Frequently Asked Questions


What is an airport master plan?

An airport master plan is a document that represents the long-term (20-year period) development goals of an airport and is typically reviewed and updated every 5 to 10 years. An airport master plan provides the following:


  • A graphic presentation of future airport development and anticipated land uses within its vicinity;

  • A schedule for development;

  • An achievable financial plan;

  • Justification for the plan technically and procedurally; and

  • An implementation plan that satisfies local, state, and federal regulations.


What components make up an airport master plan?

The components of an airport master plan may include the following:


  • Study design and identification of issues

  • Inventory, surveys, and data collection

  • Aviation forecasts

  • Demand capacity and analysis

  • Facility requirements

  • Alternative development

  • Financial feasibility

  • Environmental overview/analysis

  • Implementation plan for development

  • Updating the Airport Layout Plan (ALP) drawing set in accordance with federal airport operating and design standards


How is an airport master plan approved?

An airport master plan, inclusive of the ALP, is produced based upon FAA guidelines and regulations found in FAA Advisory Circulars, 150/5070-6B, Airport Maser Plans and 150/5300-13A, Airport Design.


The FAA does not approve the master plan text document, but rather “accepts” it, meaning they do not approve the narrative information or data contained in the overall plan. The final ALP drawing set, however, is approved by the State and FAA as being in conformance with planning and design guidelines.




What is an Airport Layout Plan (ALP)?

An ALP is a scaled graphic presentation of existing and proposed airport facilities such as runways, taxiways, aprons, terminal building, hangars, landside roadways, parking lots, and navigation aids at an airport. An ALP also includes relevant safety clearance and dimensional information for airport design surfaces such as runway safety areas (RSAs), runway object free areas (ROFAs), runway protection zones (RPZs), and building restriction lines (BRL). The ALP drawing is typically one of several drawing sheets within an “ALP drawing set.” Other drawings in the set may include a terminal area plan, airspace plan, and an airport property map. Under certain circumstances, the ALP drawings may be updated rather than the entire master plan for an airport. The FAA requires an airport sponsor to keep the ALP current as significant changes occur at the airport. Any development on the airport that the FAA funds must first be shown on the ALP, which is one reason why it is important for an airport to periodically update its ALP.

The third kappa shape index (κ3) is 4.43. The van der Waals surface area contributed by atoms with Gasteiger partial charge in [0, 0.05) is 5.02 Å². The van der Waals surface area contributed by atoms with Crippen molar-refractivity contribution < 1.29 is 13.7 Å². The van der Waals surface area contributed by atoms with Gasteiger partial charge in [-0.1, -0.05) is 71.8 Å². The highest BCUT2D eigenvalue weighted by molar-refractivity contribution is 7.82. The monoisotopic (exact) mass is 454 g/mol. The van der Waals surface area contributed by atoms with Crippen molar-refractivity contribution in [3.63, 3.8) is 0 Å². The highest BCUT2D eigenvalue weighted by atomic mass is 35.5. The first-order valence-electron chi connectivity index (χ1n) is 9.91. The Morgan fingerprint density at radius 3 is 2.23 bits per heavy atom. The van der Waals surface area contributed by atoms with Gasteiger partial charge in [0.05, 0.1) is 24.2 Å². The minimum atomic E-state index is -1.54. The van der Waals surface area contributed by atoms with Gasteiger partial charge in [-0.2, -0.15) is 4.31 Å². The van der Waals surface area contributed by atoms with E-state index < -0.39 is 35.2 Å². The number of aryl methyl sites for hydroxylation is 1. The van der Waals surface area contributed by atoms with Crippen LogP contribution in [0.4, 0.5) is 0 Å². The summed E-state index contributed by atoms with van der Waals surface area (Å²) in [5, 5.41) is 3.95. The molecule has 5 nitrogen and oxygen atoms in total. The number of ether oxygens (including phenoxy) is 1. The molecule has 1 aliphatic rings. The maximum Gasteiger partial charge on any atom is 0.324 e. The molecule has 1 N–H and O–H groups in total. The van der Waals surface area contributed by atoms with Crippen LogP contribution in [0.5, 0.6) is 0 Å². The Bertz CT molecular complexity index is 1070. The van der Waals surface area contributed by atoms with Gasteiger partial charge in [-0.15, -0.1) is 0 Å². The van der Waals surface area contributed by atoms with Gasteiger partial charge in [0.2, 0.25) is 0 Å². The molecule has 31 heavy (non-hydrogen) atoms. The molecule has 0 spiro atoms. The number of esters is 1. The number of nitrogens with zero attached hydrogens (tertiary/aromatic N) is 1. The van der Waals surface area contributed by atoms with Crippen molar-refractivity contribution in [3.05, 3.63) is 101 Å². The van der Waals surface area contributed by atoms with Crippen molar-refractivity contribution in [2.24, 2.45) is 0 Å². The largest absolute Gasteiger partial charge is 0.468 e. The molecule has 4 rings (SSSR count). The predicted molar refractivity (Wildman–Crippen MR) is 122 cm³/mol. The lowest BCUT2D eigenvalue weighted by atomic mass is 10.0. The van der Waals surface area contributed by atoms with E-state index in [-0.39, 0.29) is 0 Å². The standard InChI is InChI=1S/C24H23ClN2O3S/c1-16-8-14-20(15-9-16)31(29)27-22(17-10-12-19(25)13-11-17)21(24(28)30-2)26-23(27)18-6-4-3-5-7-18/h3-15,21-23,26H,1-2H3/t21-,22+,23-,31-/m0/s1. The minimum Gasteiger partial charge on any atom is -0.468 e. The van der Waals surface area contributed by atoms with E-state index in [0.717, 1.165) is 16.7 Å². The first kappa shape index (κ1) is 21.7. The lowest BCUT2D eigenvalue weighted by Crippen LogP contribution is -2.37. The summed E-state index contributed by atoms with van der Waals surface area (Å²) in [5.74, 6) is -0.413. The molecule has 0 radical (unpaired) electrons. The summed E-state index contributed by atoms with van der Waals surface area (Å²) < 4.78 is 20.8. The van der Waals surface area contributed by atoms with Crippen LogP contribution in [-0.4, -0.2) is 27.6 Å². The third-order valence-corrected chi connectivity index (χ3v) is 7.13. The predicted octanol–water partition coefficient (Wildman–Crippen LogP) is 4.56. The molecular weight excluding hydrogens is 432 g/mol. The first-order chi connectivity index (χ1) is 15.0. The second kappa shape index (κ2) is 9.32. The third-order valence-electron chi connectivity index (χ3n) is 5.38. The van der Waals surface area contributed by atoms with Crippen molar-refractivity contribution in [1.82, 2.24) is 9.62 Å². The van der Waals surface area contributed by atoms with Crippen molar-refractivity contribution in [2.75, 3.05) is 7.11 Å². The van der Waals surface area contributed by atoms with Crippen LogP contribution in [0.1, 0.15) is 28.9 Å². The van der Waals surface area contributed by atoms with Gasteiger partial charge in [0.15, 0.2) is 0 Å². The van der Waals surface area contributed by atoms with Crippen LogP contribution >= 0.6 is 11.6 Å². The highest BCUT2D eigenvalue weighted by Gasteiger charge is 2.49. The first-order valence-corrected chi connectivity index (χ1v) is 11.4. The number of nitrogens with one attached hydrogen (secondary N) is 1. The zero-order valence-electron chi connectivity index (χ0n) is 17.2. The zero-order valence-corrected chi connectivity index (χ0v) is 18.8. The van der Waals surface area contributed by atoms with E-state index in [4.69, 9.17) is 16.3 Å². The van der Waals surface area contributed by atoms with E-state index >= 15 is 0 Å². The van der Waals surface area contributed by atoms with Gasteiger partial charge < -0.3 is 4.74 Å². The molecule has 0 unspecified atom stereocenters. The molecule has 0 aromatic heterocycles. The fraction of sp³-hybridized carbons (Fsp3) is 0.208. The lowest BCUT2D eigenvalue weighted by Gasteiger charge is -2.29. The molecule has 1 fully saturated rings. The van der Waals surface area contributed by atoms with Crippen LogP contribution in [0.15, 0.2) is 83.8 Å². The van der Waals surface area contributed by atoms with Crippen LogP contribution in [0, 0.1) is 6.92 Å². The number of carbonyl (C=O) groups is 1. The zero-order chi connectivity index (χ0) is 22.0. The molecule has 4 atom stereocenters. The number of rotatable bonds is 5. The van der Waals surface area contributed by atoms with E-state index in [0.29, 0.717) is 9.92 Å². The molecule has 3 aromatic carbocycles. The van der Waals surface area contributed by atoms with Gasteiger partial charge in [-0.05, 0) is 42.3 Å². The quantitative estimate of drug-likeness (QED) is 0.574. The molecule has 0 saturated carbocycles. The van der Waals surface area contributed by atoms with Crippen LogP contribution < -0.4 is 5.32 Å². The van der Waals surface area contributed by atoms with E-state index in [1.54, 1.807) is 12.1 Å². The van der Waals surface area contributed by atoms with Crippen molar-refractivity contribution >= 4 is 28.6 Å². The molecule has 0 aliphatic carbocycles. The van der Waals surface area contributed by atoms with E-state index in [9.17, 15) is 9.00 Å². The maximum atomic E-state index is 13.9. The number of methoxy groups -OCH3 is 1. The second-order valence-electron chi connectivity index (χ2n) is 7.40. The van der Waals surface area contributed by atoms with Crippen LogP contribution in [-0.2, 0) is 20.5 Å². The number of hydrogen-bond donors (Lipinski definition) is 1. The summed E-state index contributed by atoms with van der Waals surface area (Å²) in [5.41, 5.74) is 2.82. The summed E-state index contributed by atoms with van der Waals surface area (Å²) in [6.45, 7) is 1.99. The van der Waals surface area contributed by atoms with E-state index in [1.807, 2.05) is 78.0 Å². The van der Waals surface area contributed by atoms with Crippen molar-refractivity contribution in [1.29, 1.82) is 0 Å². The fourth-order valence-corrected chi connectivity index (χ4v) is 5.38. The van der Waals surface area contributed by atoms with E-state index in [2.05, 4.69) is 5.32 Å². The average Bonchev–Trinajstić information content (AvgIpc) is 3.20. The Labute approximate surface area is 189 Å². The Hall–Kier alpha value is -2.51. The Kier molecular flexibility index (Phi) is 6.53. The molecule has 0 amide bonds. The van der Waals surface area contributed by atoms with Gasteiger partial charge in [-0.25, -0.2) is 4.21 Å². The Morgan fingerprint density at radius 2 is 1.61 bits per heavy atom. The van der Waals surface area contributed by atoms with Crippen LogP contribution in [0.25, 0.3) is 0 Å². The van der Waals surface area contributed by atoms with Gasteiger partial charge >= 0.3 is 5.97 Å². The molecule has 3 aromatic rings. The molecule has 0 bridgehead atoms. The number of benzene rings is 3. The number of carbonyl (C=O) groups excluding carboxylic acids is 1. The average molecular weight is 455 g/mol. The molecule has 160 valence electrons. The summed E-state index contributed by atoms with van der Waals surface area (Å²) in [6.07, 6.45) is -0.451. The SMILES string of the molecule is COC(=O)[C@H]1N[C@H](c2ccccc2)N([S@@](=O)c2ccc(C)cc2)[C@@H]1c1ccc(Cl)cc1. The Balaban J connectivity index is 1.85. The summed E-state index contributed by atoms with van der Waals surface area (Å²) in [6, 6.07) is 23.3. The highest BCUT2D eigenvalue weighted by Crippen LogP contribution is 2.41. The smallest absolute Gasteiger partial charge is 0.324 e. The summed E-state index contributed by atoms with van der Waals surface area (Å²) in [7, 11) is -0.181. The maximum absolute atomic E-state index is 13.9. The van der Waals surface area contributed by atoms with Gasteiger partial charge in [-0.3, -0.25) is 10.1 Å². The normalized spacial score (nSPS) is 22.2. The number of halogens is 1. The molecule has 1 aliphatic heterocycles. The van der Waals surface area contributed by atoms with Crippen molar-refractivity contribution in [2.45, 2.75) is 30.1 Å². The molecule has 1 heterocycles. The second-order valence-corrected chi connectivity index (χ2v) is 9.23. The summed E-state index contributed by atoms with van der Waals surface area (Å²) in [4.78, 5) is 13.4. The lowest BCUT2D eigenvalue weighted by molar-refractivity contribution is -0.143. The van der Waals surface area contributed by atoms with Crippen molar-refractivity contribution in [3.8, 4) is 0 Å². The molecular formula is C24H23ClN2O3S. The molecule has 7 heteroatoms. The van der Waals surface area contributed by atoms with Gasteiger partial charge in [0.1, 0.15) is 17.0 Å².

Is Airport development funded with taxpayer’s money?

People who use our air transportation system (including people shipping packages, private pilots, airline passengers, and employees flying on corporate aircraft) pay for the costs of developing America’s National Airspace System (NAS) and a portion of public use airports. Similar to the national highway system, much of airport infrastructure is paid for with user taxes on aviation fuels.


Typically, federal funding is provided by the FAA Airport Improvement Program (AIP) which is supported by airline ticket fees, fuel taxes, and other similar revenue sources. AIP is funded by aviation user fees deposited in the federal aviation trust fund for the purpose of improving the nation’s aviation infrastructure. Currently, AIP funds account for 90% of eligible projects at airports such as the Bradford Regional Airport. The remaining 10% of project costs for AIP-eligible projects are divided between state and local funds, typically contributing 5% each. Passenger Facility Charges (PFCs), collected from each passenger that boards a commercial airline flight at Bradford Regional, are typically used to pay the 5% local cost of AIP eligible projects. PennDOT also offers funding support for non-AIP eligible projects.